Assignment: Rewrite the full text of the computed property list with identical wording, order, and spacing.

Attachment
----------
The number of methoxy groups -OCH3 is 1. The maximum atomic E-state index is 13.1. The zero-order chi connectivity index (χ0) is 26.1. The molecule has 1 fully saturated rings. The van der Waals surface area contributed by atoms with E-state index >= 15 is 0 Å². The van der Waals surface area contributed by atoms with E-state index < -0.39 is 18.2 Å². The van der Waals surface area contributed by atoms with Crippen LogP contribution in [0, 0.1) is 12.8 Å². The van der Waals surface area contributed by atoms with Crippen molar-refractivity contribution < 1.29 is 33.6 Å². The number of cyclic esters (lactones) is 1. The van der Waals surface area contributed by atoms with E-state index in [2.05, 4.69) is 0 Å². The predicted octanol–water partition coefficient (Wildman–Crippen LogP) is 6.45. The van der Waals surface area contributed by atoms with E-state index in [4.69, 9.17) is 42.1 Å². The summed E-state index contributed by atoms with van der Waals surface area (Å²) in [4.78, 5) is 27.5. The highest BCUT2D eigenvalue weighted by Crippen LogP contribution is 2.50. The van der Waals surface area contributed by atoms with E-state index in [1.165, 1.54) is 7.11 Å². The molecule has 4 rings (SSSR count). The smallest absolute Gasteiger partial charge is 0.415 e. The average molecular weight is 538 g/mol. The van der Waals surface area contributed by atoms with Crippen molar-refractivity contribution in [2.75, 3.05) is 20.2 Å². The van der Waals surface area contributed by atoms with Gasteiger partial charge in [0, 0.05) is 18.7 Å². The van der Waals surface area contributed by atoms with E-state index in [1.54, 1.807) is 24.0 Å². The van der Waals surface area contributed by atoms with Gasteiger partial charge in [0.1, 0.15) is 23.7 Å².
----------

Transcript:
The number of methoxy groups -OCH3 is 1. The maximum atomic E-state index is 13.1. The zero-order chi connectivity index (χ0) is 26.1. The molecule has 1 fully saturated rings. The van der Waals surface area contributed by atoms with E-state index >= 15 is 0 Å². The van der Waals surface area contributed by atoms with E-state index < -0.39 is 18.2 Å². The van der Waals surface area contributed by atoms with Crippen LogP contribution in [0, 0.1) is 12.8 Å². The van der Waals surface area contributed by atoms with Crippen molar-refractivity contribution < 1.29 is 33.6 Å². The number of cyclic esters (lactones) is 1. The van der Waals surface area contributed by atoms with E-state index in [2.05, 4.69) is 0 Å². The predicted octanol–water partition coefficient (Wildman–Crippen LogP) is 6.45. The van der Waals surface area contributed by atoms with E-state index in [4.69, 9.17) is 42.1 Å². The summed E-state index contributed by atoms with van der Waals surface area (Å²) in [4.78, 5) is 27.5. The highest BCUT2D eigenvalue weighted by Crippen LogP contribution is 2.50. The van der Waals surface area contributed by atoms with E-state index in [1.165, 1.54) is 7.11 Å². The molecule has 4 rings (SSSR count). The smallest absolute Gasteiger partial charge is 0.415 e. The average molecular weight is 538 g/mol. The van der Waals surface area contributed by atoms with Crippen molar-refractivity contribution in [2.75, 3.05) is 20.2 Å². The van der Waals surface area contributed by atoms with Gasteiger partial charge in [0, 0.05) is 18.7 Å². The van der Waals surface area contributed by atoms with E-state index in [1.54, 1.807) is 24.0 Å². The van der Waals surface area contributed by atoms with Gasteiger partial charge in [0.1, 0.15) is 23.7 Å².